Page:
Lauwers et al. have discovered how certain yeast membrane proteins end up in a cellular trash can.
The vacuole of yeast, like the lysosome of mammalian cells, is a disposal system for unwanted cellular components. According to Lauwers et al., two yeast proteins—one a disposer that resides in the vacuole, the other a disposee—are routed to this destructive organelle after being tagged with a special chain of ubiquitin molecules.
The addition of ubiquitin molecules—ubiquitylation—controls the function and cellular localization of a wide variety of proteins. This diversity seems to depend on the many different forms that ubiquitylation can take. For example, addition of a string of ubiquitins called a K48-linked chain is well known for sending proteins to another type of cellular trash can called the proteasome.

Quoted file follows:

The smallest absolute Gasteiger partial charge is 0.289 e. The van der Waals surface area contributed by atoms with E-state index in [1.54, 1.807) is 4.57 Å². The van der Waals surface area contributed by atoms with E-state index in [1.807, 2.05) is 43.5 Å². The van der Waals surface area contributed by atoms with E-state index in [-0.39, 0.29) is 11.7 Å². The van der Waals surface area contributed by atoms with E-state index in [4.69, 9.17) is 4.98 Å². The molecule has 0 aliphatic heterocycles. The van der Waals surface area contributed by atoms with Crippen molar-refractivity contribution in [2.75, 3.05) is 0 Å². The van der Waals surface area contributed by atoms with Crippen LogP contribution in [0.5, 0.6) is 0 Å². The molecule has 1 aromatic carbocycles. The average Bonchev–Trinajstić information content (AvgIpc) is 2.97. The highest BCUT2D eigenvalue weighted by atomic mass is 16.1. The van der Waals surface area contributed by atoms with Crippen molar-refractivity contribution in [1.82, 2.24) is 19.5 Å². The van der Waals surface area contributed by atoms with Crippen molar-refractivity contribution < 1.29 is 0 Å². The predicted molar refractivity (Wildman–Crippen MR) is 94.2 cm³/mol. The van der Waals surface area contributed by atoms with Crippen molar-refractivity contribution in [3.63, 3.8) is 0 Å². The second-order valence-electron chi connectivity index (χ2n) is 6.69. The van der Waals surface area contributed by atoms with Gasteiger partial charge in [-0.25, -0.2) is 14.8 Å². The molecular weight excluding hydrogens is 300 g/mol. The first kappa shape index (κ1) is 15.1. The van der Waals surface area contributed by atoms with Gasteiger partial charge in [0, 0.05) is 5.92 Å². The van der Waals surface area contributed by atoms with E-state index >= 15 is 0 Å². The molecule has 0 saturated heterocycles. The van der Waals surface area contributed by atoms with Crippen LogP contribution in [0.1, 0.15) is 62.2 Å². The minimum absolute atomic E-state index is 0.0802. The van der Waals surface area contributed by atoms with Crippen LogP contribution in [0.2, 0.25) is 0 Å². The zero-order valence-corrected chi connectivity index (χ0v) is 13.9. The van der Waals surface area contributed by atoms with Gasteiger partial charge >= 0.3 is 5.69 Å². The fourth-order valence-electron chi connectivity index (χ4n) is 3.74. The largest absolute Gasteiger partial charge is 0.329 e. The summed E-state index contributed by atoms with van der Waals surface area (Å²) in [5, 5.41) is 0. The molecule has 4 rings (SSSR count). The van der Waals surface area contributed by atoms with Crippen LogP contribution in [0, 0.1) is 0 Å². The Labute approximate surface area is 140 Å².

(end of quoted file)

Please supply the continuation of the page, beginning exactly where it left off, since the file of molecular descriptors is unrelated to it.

Lauwers et al. showed that addition of a single ubiquitin molecule to a plasma membrane protein called Gap1 permease prompted the protein's endocytosis. Addition of a K63-linked chain of ubiquitins, however, sent Gap1 to its destruction in the vacuole—via intermediate membrane compartments called multivesicular bodies (MVBs). K63-linked ubiquitylation also prompted MVB sorting of a second protein, carboxypeptidase S, to the vacuolar lumen—this particular protein's workplace.
K63-linked modification has been reported for a number of mammalian proteins destined for the lysosome, indicating that this signal and the pathway that recognizes it are conserved.